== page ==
It doesn’t matter if you are training for a 5K, an Ultra Marathon or any distance in between, your weekly training plan will have one workout in common, the Long Run. It is the bread and butter of running. The Long Run, if it is done right, will increase your aerobic base, will build up your endurance and will boost your confidence. Is the Keystone of any running training program.
Slow and easy is something we hear a lot from coaches when it comes to Long Runs. You see, the Long run has many benefits and here are some of them:
- Improves Oxygen use and Glycogen stores.
- Trains the cardio, respiratory and muscular systems to work more efficiently.
- Maximizes our ability to burn fat and spare our limited muscle carbohydrate (glycogen) stores as well as improving our leg strength.
- It helps with resistance to fatigue both physical and mental.
- Teaches patience and discipline.
- Adapts tendons, ligaments, joints and bones to the stress of running (reduces chance of injury).
- Increases the quantity of mitochondria (responsible for the conversion of food to usable energy).
- Improves our focus and determination (especially in longer races).
And the list could possible go on a little longer (pun intended).
How long is the Long Run?
When it comes to the Long Run distance and pace aren’t so important. Time spent on your feet is! Anything between 45-90 minutes our body learns to increase its ability to transfer and use oxygen more efficiently (aerobic). It also builds muscle strength without too much stress.
Anything over 90 minutes our body learns to depend more on fat usage for energy instead of Glycogen (running efficiency). We all have almost an unlimited energy supply from fat but only a couple of hours of Glycogen.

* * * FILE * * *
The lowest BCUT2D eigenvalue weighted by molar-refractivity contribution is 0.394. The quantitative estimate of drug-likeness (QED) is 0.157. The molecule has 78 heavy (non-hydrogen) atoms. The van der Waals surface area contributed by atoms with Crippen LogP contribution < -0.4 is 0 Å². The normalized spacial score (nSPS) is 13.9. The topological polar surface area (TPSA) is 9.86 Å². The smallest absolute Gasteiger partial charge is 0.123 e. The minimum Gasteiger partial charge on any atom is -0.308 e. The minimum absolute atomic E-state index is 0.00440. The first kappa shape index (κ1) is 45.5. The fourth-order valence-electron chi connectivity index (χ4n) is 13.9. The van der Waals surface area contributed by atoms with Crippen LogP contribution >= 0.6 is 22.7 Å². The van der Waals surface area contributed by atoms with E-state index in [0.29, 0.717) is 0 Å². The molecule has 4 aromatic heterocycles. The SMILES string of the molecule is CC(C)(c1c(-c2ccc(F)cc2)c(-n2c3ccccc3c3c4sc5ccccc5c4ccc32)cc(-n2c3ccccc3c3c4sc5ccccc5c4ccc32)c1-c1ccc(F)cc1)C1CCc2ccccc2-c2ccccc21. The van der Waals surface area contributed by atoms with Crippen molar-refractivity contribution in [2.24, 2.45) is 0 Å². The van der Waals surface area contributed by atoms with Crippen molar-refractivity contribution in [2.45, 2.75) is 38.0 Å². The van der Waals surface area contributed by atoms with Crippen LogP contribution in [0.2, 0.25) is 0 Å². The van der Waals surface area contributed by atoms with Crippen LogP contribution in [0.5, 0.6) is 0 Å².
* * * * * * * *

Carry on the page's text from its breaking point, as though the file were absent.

If you are training for long races it is recommended to run no more than 180 minutes during your Long Run. Running for this long helps us accomplish two things. First, your legs will get very tired but will become stronger and better able to handle running for such long periods. Second, you will experience fatigue and have to be mentally strong to simply keep going, knowing that you are going to continue to feel tired. However, it’s important to remember that feeling tired is what training is about.
Besides all of these different benefits, you are also avoiding one of the number-one risk factors for injury. Going too fast, too far too quickly can be a recipe that doesn’t taste too good. If you are new to running start with 45 minutes and add 10 minutes every other week to your Long Run. Every three to four weeks cut back the time of your Long Run to give your legs and body some rest. Consistency and variety will keep you running for a long time!